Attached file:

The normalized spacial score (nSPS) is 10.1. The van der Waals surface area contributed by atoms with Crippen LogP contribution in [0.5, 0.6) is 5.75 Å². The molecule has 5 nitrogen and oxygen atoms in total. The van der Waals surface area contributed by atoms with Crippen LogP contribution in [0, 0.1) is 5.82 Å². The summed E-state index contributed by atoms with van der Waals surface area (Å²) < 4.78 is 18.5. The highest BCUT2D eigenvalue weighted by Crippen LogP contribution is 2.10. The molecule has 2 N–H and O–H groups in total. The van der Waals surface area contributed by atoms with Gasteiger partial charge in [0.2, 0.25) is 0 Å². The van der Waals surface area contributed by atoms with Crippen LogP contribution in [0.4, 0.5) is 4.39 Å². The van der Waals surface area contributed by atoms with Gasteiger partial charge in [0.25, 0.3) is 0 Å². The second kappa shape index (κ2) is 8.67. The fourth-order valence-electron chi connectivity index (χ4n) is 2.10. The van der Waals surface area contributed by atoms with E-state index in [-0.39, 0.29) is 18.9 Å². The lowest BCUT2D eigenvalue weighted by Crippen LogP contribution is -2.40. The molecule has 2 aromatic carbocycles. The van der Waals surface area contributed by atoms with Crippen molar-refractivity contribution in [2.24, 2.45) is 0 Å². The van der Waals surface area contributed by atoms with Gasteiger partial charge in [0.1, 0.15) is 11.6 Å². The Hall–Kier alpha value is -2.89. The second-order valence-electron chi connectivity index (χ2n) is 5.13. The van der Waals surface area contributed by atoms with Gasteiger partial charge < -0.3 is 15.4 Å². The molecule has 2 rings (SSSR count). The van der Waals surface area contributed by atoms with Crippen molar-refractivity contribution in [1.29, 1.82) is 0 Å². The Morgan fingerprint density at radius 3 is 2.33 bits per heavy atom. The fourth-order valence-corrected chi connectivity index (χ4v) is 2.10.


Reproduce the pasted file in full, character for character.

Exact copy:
The normalized spacial score (nSPS) is 10.1. The van der Waals surface area contributed by atoms with Crippen LogP contribution in [0.5, 0.6) is 5.75 Å². The molecule has 5 nitrogen and oxygen atoms in total. The van der Waals surface area contributed by atoms with Crippen LogP contribution in [0, 0.1) is 5.82 Å². The summed E-state index contributed by atoms with van der Waals surface area (Å²) < 4.78 is 18.5. The highest BCUT2D eigenvalue weighted by Crippen LogP contribution is 2.10. The molecule has 2 N–H and O–H groups in total. The van der Waals surface area contributed by atoms with Gasteiger partial charge in [0.2, 0.25) is 0 Å². The van der Waals surface area contributed by atoms with Crippen LogP contribution in [0.4, 0.5) is 4.39 Å². The van der Waals surface area contributed by atoms with Gasteiger partial charge in [0.25, 0.3) is 0 Å². The second kappa shape index (κ2) is 8.67. The fourth-order valence-electron chi connectivity index (χ4n) is 2.10. The van der Waals surface area contributed by atoms with E-state index in [-0.39, 0.29) is 18.9 Å². The lowest BCUT2D eigenvalue weighted by Crippen LogP contribution is -2.40. The molecule has 2 aromatic carbocycles. The van der Waals surface area contributed by atoms with Crippen molar-refractivity contribution in [2.24, 2.45) is 0 Å². The van der Waals surface area contributed by atoms with Gasteiger partial charge in [0.1, 0.15) is 11.6 Å². The Hall–Kier alpha value is -2.89. The second-order valence-electron chi connectivity index (χ2n) is 5.13. The van der Waals surface area contributed by atoms with Gasteiger partial charge < -0.3 is 15.4 Å². The molecule has 2 rings (SSSR count). The van der Waals surface area contributed by atoms with Crippen molar-refractivity contribution in [1.29, 1.82) is 0 Å². The Morgan fingerprint density at radius 3 is 2.33 bits per heavy atom. The fourth-order valence-corrected chi connectivity index (χ4v) is 2.10.